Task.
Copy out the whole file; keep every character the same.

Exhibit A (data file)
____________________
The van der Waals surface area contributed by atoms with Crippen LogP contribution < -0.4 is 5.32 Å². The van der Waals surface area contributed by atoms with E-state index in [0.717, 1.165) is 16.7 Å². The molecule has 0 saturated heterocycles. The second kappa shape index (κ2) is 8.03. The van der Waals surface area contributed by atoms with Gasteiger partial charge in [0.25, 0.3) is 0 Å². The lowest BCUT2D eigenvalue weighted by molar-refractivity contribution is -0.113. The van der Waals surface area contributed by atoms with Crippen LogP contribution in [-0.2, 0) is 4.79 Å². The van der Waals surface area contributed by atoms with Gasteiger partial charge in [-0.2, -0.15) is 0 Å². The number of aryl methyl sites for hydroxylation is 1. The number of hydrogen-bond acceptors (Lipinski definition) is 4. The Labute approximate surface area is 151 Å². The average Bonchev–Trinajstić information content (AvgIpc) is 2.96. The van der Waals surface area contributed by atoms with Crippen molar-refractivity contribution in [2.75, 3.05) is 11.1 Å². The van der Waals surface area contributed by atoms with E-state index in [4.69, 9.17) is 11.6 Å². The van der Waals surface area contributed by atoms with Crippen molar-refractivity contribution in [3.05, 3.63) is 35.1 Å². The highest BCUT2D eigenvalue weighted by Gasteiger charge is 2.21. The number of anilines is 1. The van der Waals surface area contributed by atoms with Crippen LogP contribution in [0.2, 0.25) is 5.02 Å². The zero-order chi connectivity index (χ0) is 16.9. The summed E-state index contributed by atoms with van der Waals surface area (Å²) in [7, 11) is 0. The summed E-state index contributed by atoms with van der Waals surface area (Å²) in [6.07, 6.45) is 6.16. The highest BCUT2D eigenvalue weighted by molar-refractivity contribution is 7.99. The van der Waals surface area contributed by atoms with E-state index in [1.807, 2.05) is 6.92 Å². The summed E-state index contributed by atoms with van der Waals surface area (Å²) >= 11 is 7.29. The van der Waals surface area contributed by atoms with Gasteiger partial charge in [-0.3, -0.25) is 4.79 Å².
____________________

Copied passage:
The van der Waals surface area contributed by atoms with Crippen LogP contribution < -0.4 is 5.32 Å². The van der Waals surface area contributed by atoms with E-state index in [0.717, 1.165) is 16.7 Å². The molecule has 0 saturated heterocycles. The second kappa shape index (κ2) is 8.03. The van der Waals surface area contributed by atoms with Gasteiger partial charge in [0.25, 0.3) is 0 Å². The lowest BCUT2D eigenvalue weighted by molar-refractivity contribution is -0.113. The van der Waals surface area contributed by atoms with Crippen LogP contribution in [-0.2, 0) is 4.79 Å². The van der Waals surface area contributed by atoms with Gasteiger partial charge in [-0.2, -0.15) is 0 Å². The number of aryl methyl sites for hydroxylation is 1. The number of hydrogen-bond acceptors (Lipinski definition) is 4. The Labute approximate surface area is 151 Å². The average Bonchev–Trinajstić information content (AvgIpc) is 2.96. The van der Waals surface area contributed by atoms with Crippen molar-refractivity contribution in [2.75, 3.05) is 11.1 Å². The van der Waals surface area contributed by atoms with E-state index in [4.69, 9.17) is 11.6 Å². The van der Waals surface area contributed by atoms with Crippen molar-refractivity contribution in [3.05, 3.63) is 35.1 Å². The highest BCUT2D eigenvalue weighted by Gasteiger charge is 2.21. The number of anilines is 1. The van der Waals surface area contributed by atoms with Crippen LogP contribution in [0.2, 0.25) is 5.02 Å². The zero-order chi connectivity index (χ0) is 16.9. The summed E-state index contributed by atoms with van der Waals surface area (Å²) in [7, 11) is 0. The summed E-state index contributed by atoms with van der Waals surface area (Å²) in [6.07, 6.45) is 6.16. The highest BCUT2D eigenvalue weighted by molar-refractivity contribution is 7.99. The van der Waals surface area contributed by atoms with E-state index in [1.807, 2.05) is 6.92 Å². The summed E-state index contributed by atoms with van der Waals surface area (Å²) >= 11 is 7.29. The van der Waals surface area contributed by atoms with Gasteiger partial charge in [-0.3, -0.25) is 4.79 Å².